Schedule 21 introduces changes that will remove obstacles to competition and expand choice in the trading of financial instruments in the UK. They change the stamp duty and stamp duty reserve tax reliefs so that institutions in the City of London can take advantage of the liberalisation of market structures being introduced across Europe by the markets in financial instruments directive, or MIFID.
The rules on intermediary relief are being changed so that, from 1 November, it will no longer be necessary to report and exchange transactions in shares that are admitted to trading on a regulated market such as the main market of the London stock exchange. That will allow providers of transaction reporting services to enter the market more easily. In February, we announced our intention to extend that approach to include shares that are admitted to trading on multilateral trading facilities such as the AIM that are operated by the London stock exchange and other similar markets. Before proceeding, however, we are allowing the Financial Services Authority time to consider fully any regulatory implications. We will provide an update on progress at the time of the pre-Budget report.
The rules on intermediary relief are also being changed to allow persons who provide an over-the-counter service and who are not exchange members to apply directly to HMRC for approval as intermediaries.
Our amendments will remove an unnecessary condition from the stamp duty and stamp duty reserve tax intermediary reliefs. From 1 November, intermediaries will be able to benefit from MIFID, the new regulatory regime. As MIFID contains provisions for making public transactions in shares that are admitted to trading on regulated markets, we have decided that it is no longer necessary for such provisions to be a condition for intermediary relief. The amendments remove the requirement to make public transactions in regulated market shares for shares that are admitted to trading only on a multilateral trading facility. Transactions will still qualify for relief only if reported to the market, so the changes are consistent with the written ministerial statement of 20 February.
We are also taking the opportunity to make a technical amendment to the definition of a European economic area state to ensure that it has the same meaning as the definition in the InterpretationAct 1978.
In contrast to what I said about the last two clauses, I welcome the schedule. It is important that the reliefs available for intermediaries at the London stock exchange be extended throughout the variety of platforms that will open as a result of MIFID. Access to exchanges from other countries in Europe will also be opened up. The Treasury has worked constructively with industry players such as the London Investment Banking Association to get this complicated set of changes into reasonable shape. I understand that there are a few glitches, but I hope that they are of the sort that can be resolved satisfactorily using guidance.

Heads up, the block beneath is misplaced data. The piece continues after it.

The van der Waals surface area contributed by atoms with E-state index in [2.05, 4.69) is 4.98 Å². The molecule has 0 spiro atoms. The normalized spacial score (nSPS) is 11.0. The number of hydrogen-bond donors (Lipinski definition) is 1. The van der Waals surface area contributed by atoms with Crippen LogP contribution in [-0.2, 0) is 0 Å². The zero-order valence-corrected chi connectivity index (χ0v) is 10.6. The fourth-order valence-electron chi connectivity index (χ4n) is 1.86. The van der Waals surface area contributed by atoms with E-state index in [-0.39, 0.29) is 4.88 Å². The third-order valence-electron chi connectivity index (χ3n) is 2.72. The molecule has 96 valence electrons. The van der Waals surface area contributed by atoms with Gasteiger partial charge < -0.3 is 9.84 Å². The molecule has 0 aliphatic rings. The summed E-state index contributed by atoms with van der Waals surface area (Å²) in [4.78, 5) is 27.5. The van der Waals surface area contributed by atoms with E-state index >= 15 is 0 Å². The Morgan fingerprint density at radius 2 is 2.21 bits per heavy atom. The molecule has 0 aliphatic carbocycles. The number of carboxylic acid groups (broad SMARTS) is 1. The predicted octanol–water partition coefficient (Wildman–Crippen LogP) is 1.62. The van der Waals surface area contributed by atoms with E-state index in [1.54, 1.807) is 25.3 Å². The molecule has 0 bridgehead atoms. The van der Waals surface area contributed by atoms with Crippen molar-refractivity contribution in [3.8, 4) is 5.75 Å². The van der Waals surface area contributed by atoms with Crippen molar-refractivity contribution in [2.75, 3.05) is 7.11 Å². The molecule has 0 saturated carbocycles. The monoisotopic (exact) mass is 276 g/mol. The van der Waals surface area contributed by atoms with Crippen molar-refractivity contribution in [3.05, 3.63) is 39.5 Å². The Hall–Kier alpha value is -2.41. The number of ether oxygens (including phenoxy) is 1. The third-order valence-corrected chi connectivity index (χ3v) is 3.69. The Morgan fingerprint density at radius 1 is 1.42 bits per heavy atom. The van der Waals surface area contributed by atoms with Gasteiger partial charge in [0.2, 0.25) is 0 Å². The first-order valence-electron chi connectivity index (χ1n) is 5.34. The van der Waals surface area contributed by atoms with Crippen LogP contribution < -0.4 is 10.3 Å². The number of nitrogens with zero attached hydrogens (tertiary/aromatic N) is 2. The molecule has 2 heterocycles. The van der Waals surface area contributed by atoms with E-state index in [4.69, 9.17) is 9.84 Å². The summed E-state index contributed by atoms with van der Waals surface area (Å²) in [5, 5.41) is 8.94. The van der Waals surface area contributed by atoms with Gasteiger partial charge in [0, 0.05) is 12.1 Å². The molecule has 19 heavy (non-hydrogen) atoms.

Having spent two years of my life on MIFID, I am pleased that the Government are pressing ahead with implementation. Giving birth to MIFID was a long and painful labour. However, I had the pleasure of working hand in hand with the Treasury on many aspects of the negotiations. I am not sure that what we produced was necessarily a great result, but I hope that it might be of significant benefit in the future, both to consumers, by ensuring lower costs with savings and investments, and to the City of London, by opening access to markets across the European Union.
I pay tribute to the Government for transposing MIFID on time. Sadly, the rest of Europe has chosen not to do the same. It is a concern that, although market participants who are preparing to implement MIFID might comply with UK legislation because it will have been transposed, they will have to deal with multiple systems across the rest of Europe because our European partners have been somewhat slower to implement.
Amendments made: No. 194, in schedule 21,page 239, line 16, leave out from ‘Commissioners’ to end of line 18.
No. 195, in schedule 21, page 239, line 33, at end insert ‘and’.
No. 196, in schedule 21, page 239, leave out lines 35 to 37.
No. 197, in schedule 21, page 240, line 12, at end insert ‘and’.
No. 198, in schedule 21, page 240, leave out lines 14 to 16.
No. 199, in schedule 21, page 240, line 45, at end insert ‘and’.
No. 200, in schedule 21, page 240, leave out lines 47 to 49.
No. 201, in schedule 21, page 241, line 43, after second ‘time’ insert
‘is a member State or any other State which at that time’.
No. 202, in schedule 21, page 242, line 18, at end insert ‘and’.
No. 203, in schedule 21, page 242, line 22, leave out from ‘(“the Commissioners”)’ to end of line 24.
No. 204, in schedule 21, page 242, line 37, at end insert ‘and’.
No. 205, in schedule 21, page 242, line 39, leave out from ‘market’ to end of line 41.
No. 206, in schedule 21, page 243, line 11, at end insert ‘and’.
No. 207, in schedule 21, page 243, line 13, leave out from ‘market’ to end of line 15.
No. 208, in schedule 21, page 243, line 42, at end insert ‘and’.
No. 209, in schedule 21, page 243, line 44, leave out from ‘market’ to end of line 46.
No. 210, in schedule 21, page 244, line 41, after second ‘time’ insert
‘is a member State or any other State which at that time’.—[Mr. Timms.]